I’m…I’m underwhelmed. And a little sad, maybe. But mostly confused. Is this what Valentino Haute Couture is supposed to look like? Are they serious? I think we’ve been tricked. Fooled. Bamboozled.
It kind of reminds me of what would happen if Balenciaga and Valentino had a baby (the term ‘Valenciaga’ has already been coined elsewhere, I can’t take credit for it), and a few of the tight minidresses are reminiscent of Herve Leger, particularly with the neon inserts that were also in the previous Leger spring collection. Which is all fine and good, except neither of those designers make couture – they do a dandy job at pret-a-porter, but this is couture week, people.
Some of the signature Valentino ruffles, flowers and bows were present, but their inclusion at time seemed cursory rather than enthusiastic. And there were, of course, a few gowns that will look beautiful against a red carpet and over which I’m sure Rachel Zoe is currently having some sort of conniption.
The rest of it was just…the Balenciaga collection that Nicolas Ghesquiere forgot, and I’d say that I mean that in a good way, but I obviously don’t. It was reductive and mostly bland, but with a few truly odd moments – a ruched jumpsuit with a camel toe problem, non sequitur neon inserts, a red leather minidress that came out of NOWHERE.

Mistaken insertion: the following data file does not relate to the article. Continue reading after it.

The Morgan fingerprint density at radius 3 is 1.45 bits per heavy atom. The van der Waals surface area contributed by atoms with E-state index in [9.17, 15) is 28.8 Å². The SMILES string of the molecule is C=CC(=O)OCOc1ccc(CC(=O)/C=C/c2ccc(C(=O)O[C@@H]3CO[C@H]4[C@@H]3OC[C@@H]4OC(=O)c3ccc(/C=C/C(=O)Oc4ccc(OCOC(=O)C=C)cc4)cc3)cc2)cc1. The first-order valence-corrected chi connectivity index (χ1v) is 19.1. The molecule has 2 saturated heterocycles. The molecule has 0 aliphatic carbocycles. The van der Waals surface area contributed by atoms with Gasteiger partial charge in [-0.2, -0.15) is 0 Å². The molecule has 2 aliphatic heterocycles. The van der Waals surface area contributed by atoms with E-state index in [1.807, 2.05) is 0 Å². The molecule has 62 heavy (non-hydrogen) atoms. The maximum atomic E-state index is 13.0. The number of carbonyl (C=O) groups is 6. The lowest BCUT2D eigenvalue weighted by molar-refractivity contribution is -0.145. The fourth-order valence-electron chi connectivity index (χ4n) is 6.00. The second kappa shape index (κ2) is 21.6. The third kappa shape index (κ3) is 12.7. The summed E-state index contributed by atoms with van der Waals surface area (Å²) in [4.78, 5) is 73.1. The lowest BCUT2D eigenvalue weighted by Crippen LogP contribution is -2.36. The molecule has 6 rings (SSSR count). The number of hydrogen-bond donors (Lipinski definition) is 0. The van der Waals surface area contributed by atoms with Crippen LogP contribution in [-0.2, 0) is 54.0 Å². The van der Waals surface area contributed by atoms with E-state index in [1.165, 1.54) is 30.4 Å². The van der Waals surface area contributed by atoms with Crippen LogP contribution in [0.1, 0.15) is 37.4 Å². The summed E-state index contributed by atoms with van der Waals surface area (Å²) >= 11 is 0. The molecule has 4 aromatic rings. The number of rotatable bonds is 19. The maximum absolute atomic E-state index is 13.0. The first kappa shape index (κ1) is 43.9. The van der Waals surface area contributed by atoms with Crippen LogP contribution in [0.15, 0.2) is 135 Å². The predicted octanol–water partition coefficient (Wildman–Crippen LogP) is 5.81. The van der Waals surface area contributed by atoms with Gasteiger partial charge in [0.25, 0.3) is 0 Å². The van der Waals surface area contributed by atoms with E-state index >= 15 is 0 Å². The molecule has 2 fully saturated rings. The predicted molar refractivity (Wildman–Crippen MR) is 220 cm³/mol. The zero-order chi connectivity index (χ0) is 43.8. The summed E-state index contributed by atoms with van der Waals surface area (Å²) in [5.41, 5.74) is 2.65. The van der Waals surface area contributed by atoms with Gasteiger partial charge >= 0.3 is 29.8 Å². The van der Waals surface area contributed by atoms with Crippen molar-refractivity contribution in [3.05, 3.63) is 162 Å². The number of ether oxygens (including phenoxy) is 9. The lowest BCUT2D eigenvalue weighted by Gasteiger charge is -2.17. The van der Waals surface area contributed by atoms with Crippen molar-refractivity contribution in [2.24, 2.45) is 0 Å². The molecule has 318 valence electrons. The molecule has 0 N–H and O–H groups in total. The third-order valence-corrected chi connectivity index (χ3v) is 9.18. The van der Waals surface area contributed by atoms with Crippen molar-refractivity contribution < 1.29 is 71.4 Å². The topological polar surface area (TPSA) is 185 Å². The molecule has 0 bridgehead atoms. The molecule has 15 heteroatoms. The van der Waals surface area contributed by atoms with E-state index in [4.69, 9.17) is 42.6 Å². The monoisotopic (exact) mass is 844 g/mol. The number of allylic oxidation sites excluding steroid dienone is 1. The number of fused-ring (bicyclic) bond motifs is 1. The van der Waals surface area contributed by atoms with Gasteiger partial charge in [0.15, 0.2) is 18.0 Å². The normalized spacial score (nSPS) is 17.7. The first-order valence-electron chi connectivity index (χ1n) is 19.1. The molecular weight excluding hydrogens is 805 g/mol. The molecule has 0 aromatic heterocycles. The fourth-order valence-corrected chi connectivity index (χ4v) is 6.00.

It would be one thing if this was bad couture, but it’s just bad, with no indications of the kind of intricacy, construction, or care that go into forming and finishing a garment by hand. In their second couture season as the heads of Valentino, Maria Grazia Chiuri and Pier Paolo Piccioli failed to actually make a couture collection. The ideas and realization hardly seem above that of ready-to-wear, and even then, I’ve seen several brands do these looks better as recently as last season. Chiuri and Piccioli have been quoted saying that they wanted to make couture for the younger generation with this collection – trust me, this is not what we want.
Photos via Fashionologie.com